Vince Cable speaks at the Liberal Democrat conference in Glasgow last year. Photograph: Getty Images.
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Is Lord Oakeshott speaking for Vince Cable?

Cable has previously suggested that the coalition could end early, a demand now made by the Lib Dem peer.

With his usual impeccable timing, Lord Oakeshott has chosen the launch day of the Lib Dems' European election campaign to call for the party to withdraw from the coalition immediately after the contest. He told Channel 4 News:

I think the problem is we have a very good message on what we've achieved, but it's being drowned out by being in government. Four years on, we've achieved most of what we set out to do in the coalition. Now, we must get out of government so we can put our distinctive Liberal Democrat messsage across, both about what we've achieved in government and what we are going to achieve in the next parliament separately from the Tories.

Straight away after the May elections, we must give ourselves a year to get our own messages firmly across. It's quite clear that we Liberal Democrats, having done our duty for the country, supporting the government, getting our reforms through, are actually in grave danger ourselves. It's not in the country's interests for our distinctive message not to be heard.

The key question, as one Lib Dem source suggested to me, is whether Oakeshott his speaking for his close ally Vince Cable (with whom he was on a party fundraising trip today). It's worth recalling that at last year's Lib Dem conference, Cable suggested the coalition could end well before the general election. He said of the chance of an early split: "It’s certainly possible. We are not at the stage of talking about that process. It is obviously a very sensitive one. It has got to be led by the leader. We have not yet had those conversations."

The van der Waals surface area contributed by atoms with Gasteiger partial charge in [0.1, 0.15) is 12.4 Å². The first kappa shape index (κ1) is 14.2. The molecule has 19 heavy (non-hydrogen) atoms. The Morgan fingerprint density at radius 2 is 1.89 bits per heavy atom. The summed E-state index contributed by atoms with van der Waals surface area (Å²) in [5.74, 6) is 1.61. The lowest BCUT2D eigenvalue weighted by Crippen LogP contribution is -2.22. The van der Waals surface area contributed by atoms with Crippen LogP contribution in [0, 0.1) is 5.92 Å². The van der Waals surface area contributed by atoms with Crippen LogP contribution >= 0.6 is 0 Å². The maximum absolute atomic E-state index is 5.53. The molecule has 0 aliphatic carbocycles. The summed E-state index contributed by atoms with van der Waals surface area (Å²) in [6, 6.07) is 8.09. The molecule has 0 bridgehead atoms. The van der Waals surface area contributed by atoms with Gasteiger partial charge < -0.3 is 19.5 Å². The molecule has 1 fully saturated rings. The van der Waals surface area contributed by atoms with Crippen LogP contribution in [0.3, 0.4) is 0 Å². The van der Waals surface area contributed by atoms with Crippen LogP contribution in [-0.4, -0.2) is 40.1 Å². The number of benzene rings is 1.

For those speculative remarks, he was slapped down by Danny Alexander, who declared: "This coalition will continue until the end of this Parliament as we promised for the very simple reason that we have a very big job to do - to clean up the economic mess that Labour left behind and entrench the recovery we are starting to see."

Alexander, who, as I wrote recently, has been on manoeuvres, is continuing to attract the interest of his colleagues. One source told me: "We are all talking about Danny. His moves at the moment are bizarre."

George Eaton is political editor of the New Statesman.

Photo: Getty
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Cabinet audit: what does the appointment of Liam Fox as International Trade Secretary mean for policy?

The political and policy-based implications of the new Secretary of State for International Trade.

Only Nixon, it is said, could have gone to China. Only a politician with the impeccable Commie-bashing credentials of the 37th President had the political capital necessary to strike a deal with the People’s Republic of China.

Theresa May’s great hope is that only Liam Fox, the newly-installed Secretary of State for International Trade, has the Euro-bashing credentials to break the news to the Brexiteers that a deal between a post-Leave United Kingdom and China might be somewhat harder to negotiate than Vote Leave suggested.

The biggest item on the agenda: striking a deal that allows Britain to stay in the single market. Elsewhere, Fox should use his political capital with the Conservative right to wait longer to sign deals than a Remainer would have to, to avoid the United Kingdom being caught in a series of bad deals. 

Stephen Bush is special correspondent at the New Statesman. He usually writes about politics.